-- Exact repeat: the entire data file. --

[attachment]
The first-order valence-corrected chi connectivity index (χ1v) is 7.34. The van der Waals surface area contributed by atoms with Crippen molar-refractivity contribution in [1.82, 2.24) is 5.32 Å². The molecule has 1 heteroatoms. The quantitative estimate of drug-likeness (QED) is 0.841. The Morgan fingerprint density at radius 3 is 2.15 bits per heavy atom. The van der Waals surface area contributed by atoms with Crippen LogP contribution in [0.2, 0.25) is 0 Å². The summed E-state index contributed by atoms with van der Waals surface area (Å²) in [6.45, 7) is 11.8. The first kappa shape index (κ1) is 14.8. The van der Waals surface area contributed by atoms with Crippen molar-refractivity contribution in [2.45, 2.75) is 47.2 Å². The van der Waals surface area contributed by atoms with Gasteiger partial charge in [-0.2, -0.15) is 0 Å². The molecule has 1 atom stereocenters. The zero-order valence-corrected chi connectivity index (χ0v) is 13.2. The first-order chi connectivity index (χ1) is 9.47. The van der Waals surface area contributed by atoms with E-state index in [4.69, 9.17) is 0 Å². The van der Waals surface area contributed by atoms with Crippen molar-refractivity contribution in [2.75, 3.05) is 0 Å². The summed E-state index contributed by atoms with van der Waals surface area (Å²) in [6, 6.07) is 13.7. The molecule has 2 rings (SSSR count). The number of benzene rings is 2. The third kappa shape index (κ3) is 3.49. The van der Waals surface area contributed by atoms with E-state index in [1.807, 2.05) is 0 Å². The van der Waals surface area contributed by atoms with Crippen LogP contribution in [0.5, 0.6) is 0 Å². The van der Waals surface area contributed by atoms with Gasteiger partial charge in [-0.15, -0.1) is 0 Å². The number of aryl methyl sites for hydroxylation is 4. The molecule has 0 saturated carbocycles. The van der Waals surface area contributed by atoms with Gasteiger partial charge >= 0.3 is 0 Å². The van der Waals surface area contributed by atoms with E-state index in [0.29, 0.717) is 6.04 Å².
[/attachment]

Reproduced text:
The first-order valence-corrected chi connectivity index (χ1v) is 7.34. The van der Waals surface area contributed by atoms with Crippen molar-refractivity contribution in [1.82, 2.24) is 5.32 Å². The molecule has 1 heteroatoms. The quantitative estimate of drug-likeness (QED) is 0.841. The Morgan fingerprint density at radius 3 is 2.15 bits per heavy atom. The van der Waals surface area contributed by atoms with Crippen LogP contribution in [0.2, 0.25) is 0 Å². The summed E-state index contributed by atoms with van der Waals surface area (Å²) in [6.45, 7) is 11.8. The first kappa shape index (κ1) is 14.8. The van der Waals surface area contributed by atoms with Crippen molar-refractivity contribution in [2.45, 2.75) is 47.2 Å². The van der Waals surface area contributed by atoms with Gasteiger partial charge in [-0.2, -0.15) is 0 Å². The molecule has 1 atom stereocenters. The zero-order valence-corrected chi connectivity index (χ0v) is 13.2. The first-order chi connectivity index (χ1) is 9.47. The van der Waals surface area contributed by atoms with E-state index in [4.69, 9.17) is 0 Å². The van der Waals surface area contributed by atoms with Crippen molar-refractivity contribution in [2.75, 3.05) is 0 Å². The summed E-state index contributed by atoms with van der Waals surface area (Å²) in [6, 6.07) is 13.7. The molecule has 2 rings (SSSR count). The number of benzene rings is 2. The third kappa shape index (κ3) is 3.49. The van der Waals surface area contributed by atoms with E-state index in [1.807, 2.05) is 0 Å². The van der Waals surface area contributed by atoms with Crippen LogP contribution in [0.5, 0.6) is 0 Å². The van der Waals surface area contributed by atoms with Gasteiger partial charge in [-0.15, -0.1) is 0 Å². The number of aryl methyl sites for hydroxylation is 4. The molecule has 0 saturated carbocycles. The van der Waals surface area contributed by atoms with Gasteiger partial charge >= 0.3 is 0 Å². The van der Waals surface area contributed by atoms with E-state index in [0.29, 0.717) is 6.04 Å².